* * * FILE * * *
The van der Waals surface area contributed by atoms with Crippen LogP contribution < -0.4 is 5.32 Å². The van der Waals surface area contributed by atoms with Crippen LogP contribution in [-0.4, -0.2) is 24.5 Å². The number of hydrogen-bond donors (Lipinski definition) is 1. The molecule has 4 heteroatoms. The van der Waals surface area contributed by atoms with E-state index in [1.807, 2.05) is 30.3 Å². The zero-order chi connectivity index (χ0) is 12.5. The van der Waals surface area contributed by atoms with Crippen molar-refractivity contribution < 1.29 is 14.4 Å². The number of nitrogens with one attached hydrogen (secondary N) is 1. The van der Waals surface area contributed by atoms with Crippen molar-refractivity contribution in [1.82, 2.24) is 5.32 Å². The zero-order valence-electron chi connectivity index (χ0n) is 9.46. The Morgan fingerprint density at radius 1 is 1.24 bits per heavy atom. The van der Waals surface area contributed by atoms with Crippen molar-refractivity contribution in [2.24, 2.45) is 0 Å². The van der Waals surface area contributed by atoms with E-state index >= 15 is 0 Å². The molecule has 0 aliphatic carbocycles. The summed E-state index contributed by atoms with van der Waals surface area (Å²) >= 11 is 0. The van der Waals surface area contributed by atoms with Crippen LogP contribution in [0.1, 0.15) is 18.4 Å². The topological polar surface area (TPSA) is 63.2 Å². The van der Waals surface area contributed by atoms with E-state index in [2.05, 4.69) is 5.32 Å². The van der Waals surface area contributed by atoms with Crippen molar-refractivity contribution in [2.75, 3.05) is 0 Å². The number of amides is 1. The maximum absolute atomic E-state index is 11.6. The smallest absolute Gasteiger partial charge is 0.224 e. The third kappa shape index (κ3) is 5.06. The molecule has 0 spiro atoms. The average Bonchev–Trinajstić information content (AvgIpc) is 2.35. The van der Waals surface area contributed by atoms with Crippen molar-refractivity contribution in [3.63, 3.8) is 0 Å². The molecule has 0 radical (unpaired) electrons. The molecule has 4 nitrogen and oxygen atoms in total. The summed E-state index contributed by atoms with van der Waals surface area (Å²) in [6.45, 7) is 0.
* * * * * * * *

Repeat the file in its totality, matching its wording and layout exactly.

The van der Waals surface area contributed by atoms with Crippen LogP contribution < -0.4 is 5.32 Å². The van der Waals surface area contributed by atoms with Crippen LogP contribution in [-0.4, -0.2) is 24.5 Å². The number of hydrogen-bond donors (Lipinski definition) is 1. The molecule has 4 heteroatoms. The van der Waals surface area contributed by atoms with E-state index in [1.807, 2.05) is 30.3 Å². The zero-order chi connectivity index (χ0) is 12.5. The van der Waals surface area contributed by atoms with Crippen molar-refractivity contribution < 1.29 is 14.4 Å². The number of nitrogens with one attached hydrogen (secondary N) is 1. The van der Waals surface area contributed by atoms with Crippen molar-refractivity contribution in [1.82, 2.24) is 5.32 Å². The zero-order valence-electron chi connectivity index (χ0n) is 9.46. The Morgan fingerprint density at radius 1 is 1.24 bits per heavy atom. The van der Waals surface area contributed by atoms with Crippen molar-refractivity contribution in [2.24, 2.45) is 0 Å². The van der Waals surface area contributed by atoms with E-state index >= 15 is 0 Å². The molecule has 0 aliphatic carbocycles. The summed E-state index contributed by atoms with van der Waals surface area (Å²) >= 11 is 0. The van der Waals surface area contributed by atoms with Crippen LogP contribution in [0.1, 0.15) is 18.4 Å². The topological polar surface area (TPSA) is 63.2 Å². The van der Waals surface area contributed by atoms with E-state index in [2.05, 4.69) is 5.32 Å². The van der Waals surface area contributed by atoms with Crippen molar-refractivity contribution in [2.75, 3.05) is 0 Å². The number of amides is 1. The maximum absolute atomic E-state index is 11.6. The smallest absolute Gasteiger partial charge is 0.224 e. The third kappa shape index (κ3) is 5.06. The molecule has 0 spiro atoms. The average Bonchev–Trinajstić information content (AvgIpc) is 2.35. The van der Waals surface area contributed by atoms with Crippen molar-refractivity contribution in [3.63, 3.8) is 0 Å². The molecule has 0 radical (unpaired) electrons. The molecule has 4 nitrogen and oxygen atoms in total. The summed E-state index contributed by atoms with van der Waals surface area (Å²) in [6.45, 7) is 0.